Back in business.
WTM London was officially opened yesterday by HE Ahmed Al Khateeb, Minister of Tourism in Saudi Arabia; Fahd Hammidaddin, Chief Executive Officer of Saudi Tourism Authority; Hugh Jones named CEO at RX Global and Princess Haifa AI Saudi Assistant Minister of Tourism in Saudi Arabia.
The first day of the show welcomed exhibitors from over 100 countries and regions, more than 6,000 pre-registered buyers from 142 countries and travel professionals from all over the world.
Press Today’s Mitchell McClung was on hand for the opening of the largest gathering of travel industry professionals in the world since the pandemic began. The show featured numerous business meetings, insightful conferences and press conferences.
Responsible tourism was the key theme for the day. As the leading global event for the travel industry, WTM London has championed the cause of responsible tourism and the annual WTM Responsible Tourism Awards celebrated the best of travel across categories – winners list will be released this morning.
During Day 1, the WTM Industry Report was released, with some of the top-line findings revealing that younger people are increasingly turning to travel agents to book holidays because of the confusion and problems seen during the pandemic.
The WTM Industry Report surveyed 1,000 consumers found 22% of those aged 35 to 44 said they were more likely to use an agent, along with 21% of those aged 22 to 24 and 20% of those aged 18 to 21.
The report also found that holidaymakers are four times as likely to book a package than a sharing-economy stay for next year.
Almost a third (32%) of those thinking about an overseas holiday in 2022 are most likely to book a package holiday, compared to 8% who will book through a sharing economy site, such as Airbnb.
When consumers were asked about where they would like to go, the top hotspot was Spain, followed by other traditional European favourites such as France, Italy and Greece, and the US – which will reopen to British holidaymakers on Nov. 8 after being off limits since March 2020.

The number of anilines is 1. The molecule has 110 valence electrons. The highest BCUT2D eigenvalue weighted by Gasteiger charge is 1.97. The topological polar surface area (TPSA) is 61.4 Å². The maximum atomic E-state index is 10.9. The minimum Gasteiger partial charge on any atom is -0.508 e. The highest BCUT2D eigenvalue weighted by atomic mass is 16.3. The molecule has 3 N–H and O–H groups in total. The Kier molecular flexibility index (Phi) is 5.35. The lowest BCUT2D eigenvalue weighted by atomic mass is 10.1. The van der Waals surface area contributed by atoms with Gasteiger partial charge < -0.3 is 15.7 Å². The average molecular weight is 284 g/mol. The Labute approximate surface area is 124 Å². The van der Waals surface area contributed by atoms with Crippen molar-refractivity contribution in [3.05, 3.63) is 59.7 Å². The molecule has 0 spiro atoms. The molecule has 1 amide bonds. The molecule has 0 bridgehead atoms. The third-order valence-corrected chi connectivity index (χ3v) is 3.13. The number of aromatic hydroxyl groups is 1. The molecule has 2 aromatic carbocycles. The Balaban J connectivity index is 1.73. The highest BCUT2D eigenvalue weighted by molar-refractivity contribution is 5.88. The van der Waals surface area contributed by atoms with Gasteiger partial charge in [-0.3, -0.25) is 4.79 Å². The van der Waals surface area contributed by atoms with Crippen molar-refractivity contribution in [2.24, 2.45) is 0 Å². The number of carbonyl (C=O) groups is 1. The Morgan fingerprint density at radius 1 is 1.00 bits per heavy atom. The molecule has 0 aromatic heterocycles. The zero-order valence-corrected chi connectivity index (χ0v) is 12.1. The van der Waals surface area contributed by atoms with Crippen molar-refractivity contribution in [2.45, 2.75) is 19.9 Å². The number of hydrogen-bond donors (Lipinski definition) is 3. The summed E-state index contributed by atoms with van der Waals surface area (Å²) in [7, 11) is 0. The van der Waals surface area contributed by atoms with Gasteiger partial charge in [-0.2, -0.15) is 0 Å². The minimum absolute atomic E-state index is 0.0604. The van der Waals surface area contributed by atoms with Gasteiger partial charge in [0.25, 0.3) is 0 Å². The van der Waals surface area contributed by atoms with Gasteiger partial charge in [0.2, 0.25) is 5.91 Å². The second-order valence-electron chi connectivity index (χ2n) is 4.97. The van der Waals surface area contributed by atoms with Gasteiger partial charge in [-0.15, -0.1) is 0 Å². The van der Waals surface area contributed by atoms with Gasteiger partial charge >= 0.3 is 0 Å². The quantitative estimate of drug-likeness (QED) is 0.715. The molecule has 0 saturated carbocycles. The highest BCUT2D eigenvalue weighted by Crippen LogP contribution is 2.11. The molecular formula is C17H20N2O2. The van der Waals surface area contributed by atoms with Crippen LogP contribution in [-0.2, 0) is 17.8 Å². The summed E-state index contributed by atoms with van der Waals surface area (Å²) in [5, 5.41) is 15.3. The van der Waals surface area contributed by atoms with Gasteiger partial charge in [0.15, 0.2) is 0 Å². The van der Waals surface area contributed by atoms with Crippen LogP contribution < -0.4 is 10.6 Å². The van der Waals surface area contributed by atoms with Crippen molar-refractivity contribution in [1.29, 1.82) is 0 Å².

The report also revealed that most of the 700 trade professionals quizzed for the survey are expecting 2022 sales to match or beat 2019.
Furthermore, nearly 60% of travel executives believe sustainability has become the industry’s top priority.
John Strickland, WTM’s aviation expert, said low-cost carriers such as Ryanair and Wizz Air were seeing better traffic figures but airlines such as British Airways and Virgin Atlantic, which rely on long-haul and transatlantic routes, were taking longer to recover.
He cited a forecast from IATA which said traffic will not be back to pre-pandemic levels until 2024.
Also, he does not think business travel will bounce back in the way that the markets have done so for leisure and visiting friends and relatives.
However, Tracey Halliwell, Director of Tourism, Conventions & Major Events at London & Partners, said there is a “strong” pipeline for business tourism and major events in the capital.
“I am eternally optimistic that London will return to its exalted status,” she said.
Leisure travel will outweigh any shortfall in business tourism because there will be more “bleisure”, which will see people adding holiday elements to their work trips, added Halliwell.
Harold Goodwin, WTM’s responsible tourism expert, said the aviation sector will need to be regulated, unless it cuts its own carbon footprint, he warned.
As other sectors decarbonize, global aviation will become a larger proportion of emissions, rising to about 24% by 2050 if current trends continue.
In the photo
Seen, from l to r, at the WTM London Opening Ceremony are HE Ahmed Al Khateeb, Minister of Tourism in Saudi Arabia; Fahd Hammidaddin, Chief Executive Officer of Saudi Tourism Authority; Hugh Jones named CEO at RX Global; and Princess Haifa AI Saudi Assistant Minister of Tourism in Saudi Arabia.